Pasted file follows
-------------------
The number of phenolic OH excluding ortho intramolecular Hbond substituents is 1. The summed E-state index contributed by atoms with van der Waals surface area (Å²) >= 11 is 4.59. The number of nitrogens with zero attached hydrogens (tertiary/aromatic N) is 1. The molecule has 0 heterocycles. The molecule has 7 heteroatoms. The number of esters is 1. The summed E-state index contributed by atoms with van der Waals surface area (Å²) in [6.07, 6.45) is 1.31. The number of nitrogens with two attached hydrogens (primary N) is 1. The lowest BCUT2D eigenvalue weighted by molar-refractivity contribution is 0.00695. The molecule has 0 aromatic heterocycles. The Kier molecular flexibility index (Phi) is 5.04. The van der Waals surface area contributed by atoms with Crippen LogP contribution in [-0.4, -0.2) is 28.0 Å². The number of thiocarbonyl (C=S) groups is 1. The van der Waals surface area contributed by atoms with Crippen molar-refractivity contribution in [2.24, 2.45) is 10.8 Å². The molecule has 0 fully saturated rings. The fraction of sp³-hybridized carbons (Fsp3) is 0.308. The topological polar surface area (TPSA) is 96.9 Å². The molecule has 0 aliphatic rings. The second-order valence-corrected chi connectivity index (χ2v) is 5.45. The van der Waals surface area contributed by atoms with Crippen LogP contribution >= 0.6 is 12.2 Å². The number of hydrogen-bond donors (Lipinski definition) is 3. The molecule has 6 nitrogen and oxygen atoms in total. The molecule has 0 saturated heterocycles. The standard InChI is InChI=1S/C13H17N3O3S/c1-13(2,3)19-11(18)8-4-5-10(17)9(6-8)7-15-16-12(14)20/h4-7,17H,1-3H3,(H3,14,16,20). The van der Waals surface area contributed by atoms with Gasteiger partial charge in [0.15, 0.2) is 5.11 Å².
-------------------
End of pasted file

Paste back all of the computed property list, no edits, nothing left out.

The number of phenolic OH excluding ortho intramolecular Hbond substituents is 1. The summed E-state index contributed by atoms with van der Waals surface area (Å²) >= 11 is 4.59. The number of nitrogens with zero attached hydrogens (tertiary/aromatic N) is 1. The molecule has 0 heterocycles. The molecule has 7 heteroatoms. The number of esters is 1. The summed E-state index contributed by atoms with van der Waals surface area (Å²) in [6.07, 6.45) is 1.31. The number of nitrogens with two attached hydrogens (primary N) is 1. The lowest BCUT2D eigenvalue weighted by molar-refractivity contribution is 0.00695. The molecule has 0 aromatic heterocycles. The Kier molecular flexibility index (Phi) is 5.04. The van der Waals surface area contributed by atoms with Crippen LogP contribution in [-0.4, -0.2) is 28.0 Å². The number of thiocarbonyl (C=S) groups is 1. The van der Waals surface area contributed by atoms with Crippen molar-refractivity contribution in [2.24, 2.45) is 10.8 Å². The molecule has 0 fully saturated rings. The fraction of sp³-hybridized carbons (Fsp3) is 0.308. The topological polar surface area (TPSA) is 96.9 Å². The molecule has 0 aliphatic rings. The second-order valence-corrected chi connectivity index (χ2v) is 5.45. The van der Waals surface area contributed by atoms with Crippen LogP contribution >= 0.6 is 12.2 Å². The number of hydrogen-bond donors (Lipinski definition) is 3. The molecule has 6 nitrogen and oxygen atoms in total. The molecule has 0 saturated heterocycles. The standard InChI is InChI=1S/C13H17N3O3S/c1-13(2,3)19-11(18)8-4-5-10(17)9(6-8)7-15-16-12(14)20/h4-7,17H,1-3H3,(H3,14,16,20). The van der Waals surface area contributed by atoms with Gasteiger partial charge in [0.15, 0.2) is 5.11 Å².